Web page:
• Each MP also gets Rs 20 million (about $434,782) each year from the Members of Parliament Local Area Development Fund. But the MP does not get the money directly. Instead, it is transferred to respective district headquarters where projects are being implemented.
  • After an MP completes a term in office, he is entitled to pension. The basic monthly pension amount is Rs 3,000 (about $66). But it goes up according to the number of years an MP has served in Parliament.
  • The Comptroller and Auditor General of India last year alleged that many MPs have violated norms in the usage of this money.
    How much does an MP earn? Perks as on December 13, 2005

    The real question: What is the MP's contribution towards poverty alleviation of our citizens? The answer is zilch!
  • Wednesday, June 23, 2010

    Parawise comments on Review Petition slapped by GOI on ESM

    The 4th Pay Commission RANK PAY CASE- Excellent rebuttal to Review Petition slapped by GOI on ESM by Maj Dhanapalan


    Para 1 Main reason given for review, is huge amount (Rs.1623.7 Cr) involved. The judiciary has to look into whether justice has been done to the respondents or otherwise. It was proved beyond doubt that justice has NOT been done to the petitioners by the applicants.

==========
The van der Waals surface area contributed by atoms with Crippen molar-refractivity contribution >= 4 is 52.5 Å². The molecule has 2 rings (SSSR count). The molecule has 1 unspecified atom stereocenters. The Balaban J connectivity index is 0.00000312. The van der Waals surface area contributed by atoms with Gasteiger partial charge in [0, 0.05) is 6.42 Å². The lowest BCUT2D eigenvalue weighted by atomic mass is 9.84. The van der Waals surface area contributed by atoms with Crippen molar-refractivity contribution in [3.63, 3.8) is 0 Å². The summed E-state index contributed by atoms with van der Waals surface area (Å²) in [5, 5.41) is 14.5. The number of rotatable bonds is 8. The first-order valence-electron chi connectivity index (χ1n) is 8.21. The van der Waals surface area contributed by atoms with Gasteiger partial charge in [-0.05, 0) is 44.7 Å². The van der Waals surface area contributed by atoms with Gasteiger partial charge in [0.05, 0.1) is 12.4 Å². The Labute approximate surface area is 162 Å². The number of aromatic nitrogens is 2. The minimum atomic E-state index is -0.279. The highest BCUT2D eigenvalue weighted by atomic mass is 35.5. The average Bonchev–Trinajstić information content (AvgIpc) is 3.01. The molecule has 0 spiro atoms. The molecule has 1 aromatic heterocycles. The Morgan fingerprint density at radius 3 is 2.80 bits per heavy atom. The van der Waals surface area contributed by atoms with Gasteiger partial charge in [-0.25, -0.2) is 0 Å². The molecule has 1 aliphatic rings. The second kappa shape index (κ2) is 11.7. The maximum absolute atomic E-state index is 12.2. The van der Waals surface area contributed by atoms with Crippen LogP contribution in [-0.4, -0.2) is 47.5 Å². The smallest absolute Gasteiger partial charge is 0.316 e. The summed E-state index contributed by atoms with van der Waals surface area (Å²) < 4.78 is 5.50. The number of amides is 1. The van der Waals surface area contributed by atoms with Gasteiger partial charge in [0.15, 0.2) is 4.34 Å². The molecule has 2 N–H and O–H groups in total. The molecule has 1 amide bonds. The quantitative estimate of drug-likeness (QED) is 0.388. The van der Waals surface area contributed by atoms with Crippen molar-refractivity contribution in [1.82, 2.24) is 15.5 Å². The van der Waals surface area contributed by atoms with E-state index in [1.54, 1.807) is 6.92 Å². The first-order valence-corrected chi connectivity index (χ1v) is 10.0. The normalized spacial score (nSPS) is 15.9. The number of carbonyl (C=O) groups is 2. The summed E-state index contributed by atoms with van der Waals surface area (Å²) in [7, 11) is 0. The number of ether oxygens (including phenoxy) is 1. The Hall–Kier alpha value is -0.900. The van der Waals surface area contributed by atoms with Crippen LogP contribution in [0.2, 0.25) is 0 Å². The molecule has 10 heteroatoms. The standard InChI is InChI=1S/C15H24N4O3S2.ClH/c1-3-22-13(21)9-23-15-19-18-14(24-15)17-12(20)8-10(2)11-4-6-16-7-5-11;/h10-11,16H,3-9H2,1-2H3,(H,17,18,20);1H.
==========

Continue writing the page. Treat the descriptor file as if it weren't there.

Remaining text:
Para 2 The present case is NOT related to the manner of pay fixation as prescribed in chapter 28.1 or 28.113 of the Pay commission report. The Pay Commission report is only RECOMMENDATORY in nature and has no legal standi. The Govt resolutions are statutory provisions. Resolution No.9E dt 18/3/87 clearly define that “Method of fixation of pay recommended for civilian employees in chapter 31 of the report should also be applied to the Armed Forces”. Accordingly the method of fixation notified in SRO 12E dt 23/9/86 is applicable in the case of Armed Forces.